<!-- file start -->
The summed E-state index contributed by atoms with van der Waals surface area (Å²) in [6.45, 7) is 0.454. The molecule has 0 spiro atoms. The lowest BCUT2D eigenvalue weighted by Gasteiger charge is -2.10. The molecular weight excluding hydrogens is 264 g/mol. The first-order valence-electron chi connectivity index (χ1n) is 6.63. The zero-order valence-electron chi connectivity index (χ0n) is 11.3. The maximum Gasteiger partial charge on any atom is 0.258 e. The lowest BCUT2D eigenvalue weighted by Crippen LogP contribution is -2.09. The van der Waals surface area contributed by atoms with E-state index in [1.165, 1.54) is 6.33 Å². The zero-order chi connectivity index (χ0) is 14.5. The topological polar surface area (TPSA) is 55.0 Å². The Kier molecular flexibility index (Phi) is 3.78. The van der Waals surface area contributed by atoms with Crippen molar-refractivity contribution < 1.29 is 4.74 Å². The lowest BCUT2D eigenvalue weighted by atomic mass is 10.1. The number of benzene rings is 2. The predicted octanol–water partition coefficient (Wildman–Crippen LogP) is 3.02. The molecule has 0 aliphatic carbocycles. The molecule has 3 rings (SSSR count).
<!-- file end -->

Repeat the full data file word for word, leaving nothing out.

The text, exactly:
The summed E-state index contributed by atoms with van der Waals surface area (Å²) in [6.45, 7) is 0.454. The molecule has 0 spiro atoms. The lowest BCUT2D eigenvalue weighted by Gasteiger charge is -2.10. The molecular weight excluding hydrogens is 264 g/mol. The first-order valence-electron chi connectivity index (χ1n) is 6.63. The zero-order valence-electron chi connectivity index (χ0n) is 11.3. The maximum Gasteiger partial charge on any atom is 0.258 e. The lowest BCUT2D eigenvalue weighted by Crippen LogP contribution is -2.09. The van der Waals surface area contributed by atoms with E-state index in [1.165, 1.54) is 6.33 Å². The zero-order chi connectivity index (χ0) is 14.5. The topological polar surface area (TPSA) is 55.0 Å². The Kier molecular flexibility index (Phi) is 3.78. The van der Waals surface area contributed by atoms with Crippen molar-refractivity contribution < 1.29 is 4.74 Å². The lowest BCUT2D eigenvalue weighted by atomic mass is 10.1. The number of benzene rings is 2. The predicted octanol–water partition coefficient (Wildman–Crippen LogP) is 3.02. The molecule has 0 aliphatic carbocycles. The molecule has 3 rings (SSSR count).